Central Asia Death Toll at 116 in Week of Unrest With AM-Soviet-Baltics, Bjt
Jun. 12, 1990
MOSCOW (AP) _ Flags flew at half-staff and festivities were canceled Monday in the Soviet Republic of Kirghizia to mourn the 116 people killed in a week of ethnic clashes in Central Asia, the Tass news agency reported.
The official news agency and Soviet television said the situation in Central Asia had calmed following clashes between Uzbeks and Kirghiz that broke out after a land dispute.
''A trend toward the stabilization of the situation in the republic's southern region has become apparent,'' Tass said, quoting the republic's Interior Ministry.
In Osh, a city near Kirghizia's border with Uzbekistan, shops reopened and public transport was returning to normal, Tass said.
The news agency said 116 people died, 468 were wounded and at least 500 acts of arson were committed in the week of violence.
In memory of the dead, Tass said, ''flags are flying at half-mast and all recreational and entertainment activities have been suspended.''
Kirghizia's capital of Frunze was calm Monday as television and radio broadcast somber music in memory of the dead, said Albert Bogdanov, a journalist with the Kirtag news agency.
On Sunday, students trying to organize rallies in Frunze's main square were turned back by Interior Ministry troops and police, said Ivan Pavlov, a party official in the capital.
Rallies in Frunze last week turned into demonstrations against the republic's leaders with thousands of students demanding their resignations and calling on residents to go to Osh and join the battle against the Uzbeks.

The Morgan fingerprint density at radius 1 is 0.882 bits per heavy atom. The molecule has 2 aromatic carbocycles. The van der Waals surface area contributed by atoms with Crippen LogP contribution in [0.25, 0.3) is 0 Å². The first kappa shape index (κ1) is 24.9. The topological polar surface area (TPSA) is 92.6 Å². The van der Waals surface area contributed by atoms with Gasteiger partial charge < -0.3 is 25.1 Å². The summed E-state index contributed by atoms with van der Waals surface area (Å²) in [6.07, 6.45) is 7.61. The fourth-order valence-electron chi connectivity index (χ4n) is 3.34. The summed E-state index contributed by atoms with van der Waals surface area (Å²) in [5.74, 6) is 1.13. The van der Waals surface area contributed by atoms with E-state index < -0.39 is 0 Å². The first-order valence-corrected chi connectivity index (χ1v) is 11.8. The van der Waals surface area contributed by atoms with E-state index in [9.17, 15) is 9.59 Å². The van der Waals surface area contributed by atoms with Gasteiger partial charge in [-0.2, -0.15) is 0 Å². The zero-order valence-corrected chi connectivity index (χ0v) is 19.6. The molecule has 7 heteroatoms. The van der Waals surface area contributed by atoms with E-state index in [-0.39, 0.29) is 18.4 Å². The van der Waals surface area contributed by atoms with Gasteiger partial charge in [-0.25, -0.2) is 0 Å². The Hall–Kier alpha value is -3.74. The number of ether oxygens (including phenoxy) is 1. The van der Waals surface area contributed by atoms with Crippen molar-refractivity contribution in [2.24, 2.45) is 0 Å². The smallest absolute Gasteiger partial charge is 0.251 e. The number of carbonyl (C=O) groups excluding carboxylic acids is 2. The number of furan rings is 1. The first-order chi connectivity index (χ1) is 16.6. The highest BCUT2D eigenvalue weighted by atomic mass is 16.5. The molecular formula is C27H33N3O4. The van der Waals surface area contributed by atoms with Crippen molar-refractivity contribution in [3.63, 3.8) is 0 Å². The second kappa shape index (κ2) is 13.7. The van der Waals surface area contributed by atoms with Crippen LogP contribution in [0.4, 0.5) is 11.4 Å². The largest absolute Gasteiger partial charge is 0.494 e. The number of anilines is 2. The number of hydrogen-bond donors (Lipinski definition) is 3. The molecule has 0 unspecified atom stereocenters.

Officials from the Communist Party and the government visited student and worker dormitories Sunday morning to talk them out of holding rallies, Pavlov said.
Armored personnel carriers Monday continued to patrol the main streets of Frunze in districts where trouble had broken out earlier, Bogdanov said in a telephone interview.
The bloodshed was the latest ethnic violence to trouble the government of Soviet President Mikhail S. Gorbachev. Nationalities in various republics have used the looser atmosphere under Gorbachev's reform initiatives to vent their frustrations over political and economic woes.
The violence started when Uzbeks, who make up one-third of the population, discovered that Kirghiz were being given land for housing, which is critically short in the densely populated and poor regions of Central Asia.
The fighting spread to districts around Osh, and thousands of troops were sent in to reinforce the local police. Soviet troops sealed off the border to prevent thousands of Uzbeks from crossing into Kirghizia to join the battle.